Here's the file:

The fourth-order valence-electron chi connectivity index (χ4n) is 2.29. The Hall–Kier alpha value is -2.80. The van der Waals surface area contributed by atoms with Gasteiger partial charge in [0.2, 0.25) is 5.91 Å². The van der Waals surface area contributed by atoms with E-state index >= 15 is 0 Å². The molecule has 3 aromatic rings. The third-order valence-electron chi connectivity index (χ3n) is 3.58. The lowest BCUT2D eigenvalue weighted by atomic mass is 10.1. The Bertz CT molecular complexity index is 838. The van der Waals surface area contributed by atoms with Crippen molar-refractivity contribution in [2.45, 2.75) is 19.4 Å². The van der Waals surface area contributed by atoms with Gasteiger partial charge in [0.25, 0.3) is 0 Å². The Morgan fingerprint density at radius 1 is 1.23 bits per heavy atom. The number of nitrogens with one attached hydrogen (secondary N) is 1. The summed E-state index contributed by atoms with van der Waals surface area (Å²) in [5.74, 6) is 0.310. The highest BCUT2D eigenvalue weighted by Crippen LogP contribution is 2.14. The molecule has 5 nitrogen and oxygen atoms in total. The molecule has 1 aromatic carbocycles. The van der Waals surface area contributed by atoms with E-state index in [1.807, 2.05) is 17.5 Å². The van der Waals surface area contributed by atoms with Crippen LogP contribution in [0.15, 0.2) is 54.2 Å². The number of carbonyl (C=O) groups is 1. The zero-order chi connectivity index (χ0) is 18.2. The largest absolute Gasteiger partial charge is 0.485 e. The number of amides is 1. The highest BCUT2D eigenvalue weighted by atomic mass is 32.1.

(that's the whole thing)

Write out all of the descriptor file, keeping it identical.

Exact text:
The fourth-order valence-electron chi connectivity index (χ4n) is 2.29. The Hall–Kier alpha value is -2.80. The van der Waals surface area contributed by atoms with Gasteiger partial charge in [0.2, 0.25) is 5.91 Å². The van der Waals surface area contributed by atoms with E-state index >= 15 is 0 Å². The molecule has 3 aromatic rings. The third-order valence-electron chi connectivity index (χ3n) is 3.58. The lowest BCUT2D eigenvalue weighted by atomic mass is 10.1. The Bertz CT molecular complexity index is 838. The van der Waals surface area contributed by atoms with Crippen molar-refractivity contribution in [2.45, 2.75) is 19.4 Å². The van der Waals surface area contributed by atoms with Gasteiger partial charge in [0.25, 0.3) is 0 Å². The Morgan fingerprint density at radius 1 is 1.23 bits per heavy atom. The number of nitrogens with one attached hydrogen (secondary N) is 1. The summed E-state index contributed by atoms with van der Waals surface area (Å²) in [5.74, 6) is 0.310. The highest BCUT2D eigenvalue weighted by Crippen LogP contribution is 2.14. The molecule has 5 nitrogen and oxygen atoms in total. The molecule has 1 aromatic carbocycles. The van der Waals surface area contributed by atoms with E-state index in [1.807, 2.05) is 17.5 Å². The van der Waals surface area contributed by atoms with Crippen LogP contribution in [0.15, 0.2) is 54.2 Å². The number of carbonyl (C=O) groups is 1. The zero-order chi connectivity index (χ0) is 18.2. The largest absolute Gasteiger partial charge is 0.485 e. The number of amides is 1. The highest BCUT2D eigenvalue weighted by atomic mass is 32.1.